An Undivided Heart
‘I will give them an undivided heart and put a new spirit in them; I will remove from them their heart of stone and give them a heart of flesh.’ (Ezekiel 11:19)
In my early years as a Christian, it was verses from Ezekiel that greatly helped me understand the work of the Holy Spirit. In particular, I gained from this book the understanding that the Holy Spirit wants to give us a new heart, a new inner life that is responsive to God.
The truth is, all too often things come into our lives that we let harden us against him and his will. Things such as a spirit of criticism, the cares of this world, unresolved problems from our past, can all too easily come in and choke our new life in Christ and challenge our allegiance to him.
The way out of this isn’t by a ‘heart by-pass’ operation. No. What it needs, rather, is ‘open-heart surgery.’ King David grasped this when he cried out to God, ‘Teach me your way, O Lord, that I may walk in your truth; give me an undivided heart to revere your name’ (Psalm 86:11, NRSV). He desperately wanted to have a sincere, godly, pure inner life that was centred firmly on the Lord alone.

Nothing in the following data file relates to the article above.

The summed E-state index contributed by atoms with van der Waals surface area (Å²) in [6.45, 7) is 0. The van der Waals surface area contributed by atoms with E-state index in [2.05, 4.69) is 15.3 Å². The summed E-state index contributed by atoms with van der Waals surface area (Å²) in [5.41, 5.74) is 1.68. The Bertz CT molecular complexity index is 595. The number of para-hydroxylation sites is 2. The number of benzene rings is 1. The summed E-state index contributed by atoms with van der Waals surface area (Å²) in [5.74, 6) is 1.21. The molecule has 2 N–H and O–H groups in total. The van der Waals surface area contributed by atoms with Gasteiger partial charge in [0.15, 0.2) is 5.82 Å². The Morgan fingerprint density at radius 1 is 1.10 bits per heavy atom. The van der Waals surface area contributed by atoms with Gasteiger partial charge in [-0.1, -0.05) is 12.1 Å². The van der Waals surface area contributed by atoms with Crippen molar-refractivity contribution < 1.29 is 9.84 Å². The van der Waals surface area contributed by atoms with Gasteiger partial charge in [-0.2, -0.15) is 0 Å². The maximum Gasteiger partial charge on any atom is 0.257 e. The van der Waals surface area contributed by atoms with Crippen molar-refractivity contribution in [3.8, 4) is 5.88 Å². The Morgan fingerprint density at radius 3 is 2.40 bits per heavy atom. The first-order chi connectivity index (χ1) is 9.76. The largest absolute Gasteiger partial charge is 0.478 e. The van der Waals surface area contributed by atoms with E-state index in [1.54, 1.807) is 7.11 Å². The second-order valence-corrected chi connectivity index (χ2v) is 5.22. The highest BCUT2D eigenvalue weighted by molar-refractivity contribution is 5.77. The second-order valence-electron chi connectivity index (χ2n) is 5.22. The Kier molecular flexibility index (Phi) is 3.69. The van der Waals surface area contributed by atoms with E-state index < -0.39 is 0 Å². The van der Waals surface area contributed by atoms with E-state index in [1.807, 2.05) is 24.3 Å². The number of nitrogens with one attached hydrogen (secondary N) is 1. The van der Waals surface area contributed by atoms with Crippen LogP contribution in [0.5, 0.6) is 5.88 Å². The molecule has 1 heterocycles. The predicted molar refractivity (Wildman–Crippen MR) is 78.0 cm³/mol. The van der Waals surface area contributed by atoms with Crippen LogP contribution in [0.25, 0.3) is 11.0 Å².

The opposite of being ‘undivided’ is being ‘double-minded’ (James 1:8), adrift and tossed about in the uncertain seas of life, swayed by this pressure and that pressure, by this opinion and that opinion. If we sense that this is how we have become, we need to turn afresh to God in repentance and faith, seeking him and his fullness, asking for a new heart. When we turn to him, he promises that he really will give us that new heart, a heart that wants to obey him so that our deepest desire is to delight to do his will. And he gives us what is best: a fresh vision of himself.
Let’s turn to him again right now; let’s seek him and ask him to give each one of us an undivided heart today so that he and he alone is our passion and our joy.
‘I will give them singleness of heart and action, so that they will always fear me for their own good and the good of their children after them.’ (Jeremiah 32:39)
Copyright © 2017 Martin Manser and Mike Beaumont